India parliament passes civil nuclear power bill

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Tarapur Atomic Power Station in India's Maharashtra state
Image caption,
At present, nuclear energy provides only 3% of India's energy needs

India's lower house of parliament has approved a law that opens its nuclear power market to private investment.

It enables foreign firms to build reactors to supply India's enormous atomic energy market, worth an estimated $150bn (£97bn).

MPs approved the bill only after the government agreed to triple the amount of compensation for accidents.

The bill is part of a landmark deal with the US in 2008 which granted India access to foreign nuclear technology.

For more than three decades the country had been barred from trade in civilian atomic technology because of its weapons programme and refusal to sign the nuclear Non-Proliferation Treaty (NPT).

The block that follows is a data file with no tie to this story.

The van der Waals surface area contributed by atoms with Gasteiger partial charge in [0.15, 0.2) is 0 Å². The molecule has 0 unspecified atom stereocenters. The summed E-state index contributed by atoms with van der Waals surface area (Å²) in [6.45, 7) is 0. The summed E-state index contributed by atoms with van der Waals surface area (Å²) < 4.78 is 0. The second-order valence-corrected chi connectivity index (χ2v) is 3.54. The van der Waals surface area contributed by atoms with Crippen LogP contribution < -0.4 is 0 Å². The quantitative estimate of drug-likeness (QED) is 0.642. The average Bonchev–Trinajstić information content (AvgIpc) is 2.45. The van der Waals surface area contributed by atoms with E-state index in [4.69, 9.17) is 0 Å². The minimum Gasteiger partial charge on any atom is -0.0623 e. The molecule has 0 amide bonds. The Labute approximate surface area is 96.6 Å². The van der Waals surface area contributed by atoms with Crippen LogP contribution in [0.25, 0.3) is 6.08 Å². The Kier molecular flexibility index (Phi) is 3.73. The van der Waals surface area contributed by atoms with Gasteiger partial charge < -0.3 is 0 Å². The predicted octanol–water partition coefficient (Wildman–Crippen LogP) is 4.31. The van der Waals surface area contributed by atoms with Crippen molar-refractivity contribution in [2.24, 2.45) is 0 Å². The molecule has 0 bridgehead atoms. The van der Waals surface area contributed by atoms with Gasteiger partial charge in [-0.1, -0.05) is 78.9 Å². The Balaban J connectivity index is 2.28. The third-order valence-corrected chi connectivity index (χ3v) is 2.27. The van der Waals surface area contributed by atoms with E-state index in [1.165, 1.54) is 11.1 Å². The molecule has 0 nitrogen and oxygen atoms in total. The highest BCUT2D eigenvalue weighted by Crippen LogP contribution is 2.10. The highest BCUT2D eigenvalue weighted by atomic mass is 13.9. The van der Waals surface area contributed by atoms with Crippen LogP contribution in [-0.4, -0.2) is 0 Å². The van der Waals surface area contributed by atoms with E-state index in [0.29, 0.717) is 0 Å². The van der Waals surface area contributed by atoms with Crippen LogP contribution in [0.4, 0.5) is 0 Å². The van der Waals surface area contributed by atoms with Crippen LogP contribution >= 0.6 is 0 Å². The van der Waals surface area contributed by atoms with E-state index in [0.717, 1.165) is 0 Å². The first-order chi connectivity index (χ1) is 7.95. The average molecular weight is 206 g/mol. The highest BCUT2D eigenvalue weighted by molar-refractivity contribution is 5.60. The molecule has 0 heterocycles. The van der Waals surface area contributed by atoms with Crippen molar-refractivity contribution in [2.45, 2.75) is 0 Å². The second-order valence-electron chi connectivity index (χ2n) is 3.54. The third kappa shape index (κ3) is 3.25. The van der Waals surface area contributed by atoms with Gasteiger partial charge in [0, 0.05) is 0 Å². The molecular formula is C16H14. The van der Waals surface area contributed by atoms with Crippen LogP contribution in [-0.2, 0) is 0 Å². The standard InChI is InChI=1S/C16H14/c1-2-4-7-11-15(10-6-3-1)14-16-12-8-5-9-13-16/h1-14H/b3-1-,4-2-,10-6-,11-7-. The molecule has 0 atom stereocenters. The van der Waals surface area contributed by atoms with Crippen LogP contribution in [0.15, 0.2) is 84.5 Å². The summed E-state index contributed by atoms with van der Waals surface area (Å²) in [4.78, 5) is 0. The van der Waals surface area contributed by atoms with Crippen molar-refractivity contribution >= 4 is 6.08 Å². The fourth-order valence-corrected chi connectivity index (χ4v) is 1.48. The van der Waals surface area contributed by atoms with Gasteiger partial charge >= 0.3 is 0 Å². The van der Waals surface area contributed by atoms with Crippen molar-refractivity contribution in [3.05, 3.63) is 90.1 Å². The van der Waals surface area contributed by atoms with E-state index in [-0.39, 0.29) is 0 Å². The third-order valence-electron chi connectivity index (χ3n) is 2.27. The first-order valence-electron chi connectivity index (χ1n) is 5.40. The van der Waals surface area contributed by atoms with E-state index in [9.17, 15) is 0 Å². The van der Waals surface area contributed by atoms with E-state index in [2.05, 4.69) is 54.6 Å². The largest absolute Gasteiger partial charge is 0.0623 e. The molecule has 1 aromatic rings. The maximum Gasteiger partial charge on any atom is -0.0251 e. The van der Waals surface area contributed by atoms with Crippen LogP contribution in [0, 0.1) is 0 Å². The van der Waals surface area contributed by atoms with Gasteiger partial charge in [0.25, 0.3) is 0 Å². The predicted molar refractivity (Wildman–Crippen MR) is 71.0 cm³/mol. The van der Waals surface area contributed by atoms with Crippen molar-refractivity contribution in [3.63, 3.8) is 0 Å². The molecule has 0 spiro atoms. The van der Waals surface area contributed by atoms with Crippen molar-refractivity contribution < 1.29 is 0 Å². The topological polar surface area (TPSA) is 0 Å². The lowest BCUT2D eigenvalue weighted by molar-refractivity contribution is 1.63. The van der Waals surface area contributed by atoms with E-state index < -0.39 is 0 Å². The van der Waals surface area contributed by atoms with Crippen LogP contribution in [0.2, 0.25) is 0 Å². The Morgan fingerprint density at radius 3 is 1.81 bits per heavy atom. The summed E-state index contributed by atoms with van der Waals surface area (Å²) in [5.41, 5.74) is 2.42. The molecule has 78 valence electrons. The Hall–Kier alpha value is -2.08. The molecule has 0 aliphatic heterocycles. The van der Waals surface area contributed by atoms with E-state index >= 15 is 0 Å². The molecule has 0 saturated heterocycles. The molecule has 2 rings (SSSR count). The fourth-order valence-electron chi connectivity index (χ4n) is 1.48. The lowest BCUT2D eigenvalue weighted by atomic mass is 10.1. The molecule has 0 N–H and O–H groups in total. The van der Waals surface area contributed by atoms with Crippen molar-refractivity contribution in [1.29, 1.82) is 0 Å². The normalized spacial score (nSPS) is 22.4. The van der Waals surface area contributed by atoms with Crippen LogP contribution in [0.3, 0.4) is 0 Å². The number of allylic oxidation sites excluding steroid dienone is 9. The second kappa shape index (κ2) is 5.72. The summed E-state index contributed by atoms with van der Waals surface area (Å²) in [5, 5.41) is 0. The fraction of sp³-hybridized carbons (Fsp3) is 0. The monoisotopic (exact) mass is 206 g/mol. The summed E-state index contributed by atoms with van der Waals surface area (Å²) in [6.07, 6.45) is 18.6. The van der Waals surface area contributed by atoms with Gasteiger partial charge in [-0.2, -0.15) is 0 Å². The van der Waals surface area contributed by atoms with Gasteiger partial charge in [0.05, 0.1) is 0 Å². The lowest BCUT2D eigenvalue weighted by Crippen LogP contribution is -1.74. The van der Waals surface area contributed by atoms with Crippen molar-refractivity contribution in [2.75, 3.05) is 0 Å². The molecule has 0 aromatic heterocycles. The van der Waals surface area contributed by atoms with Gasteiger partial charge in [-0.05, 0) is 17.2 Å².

The Civil Liability for Nuclear Damage Bill now goes before the upper house, where it is expected to pass without a problem.

Some private firms, especially in the US, have been reluctant to set up nuclear power plants in India without a law that would limit their liability.

Parliamentarians agreed to set the compensation cap in the event of a nuclear accident at $320m.

The BBC's Mark Dummet in Delhi says the bill has been criticised by left-wing parties who complained that companies should pay much more in compensation.

They also said that foreign firms should not be involved in such an important industry.

Prime Minister Manmohan Singh told MPs during the debate that nuclear power was the best and most cost-effective way for the country to meet its energy needs.

"Nuclear power is an option which we should simply not ignore," he said.

India urgently needs a huge increase in power production, as hundreds of millions of its people are not even connected to the national grid.

Nuclear energy contributes only 3% to the country's power supply, but the new law is expected to lead to a substantial increase on that figure in the coming decades.

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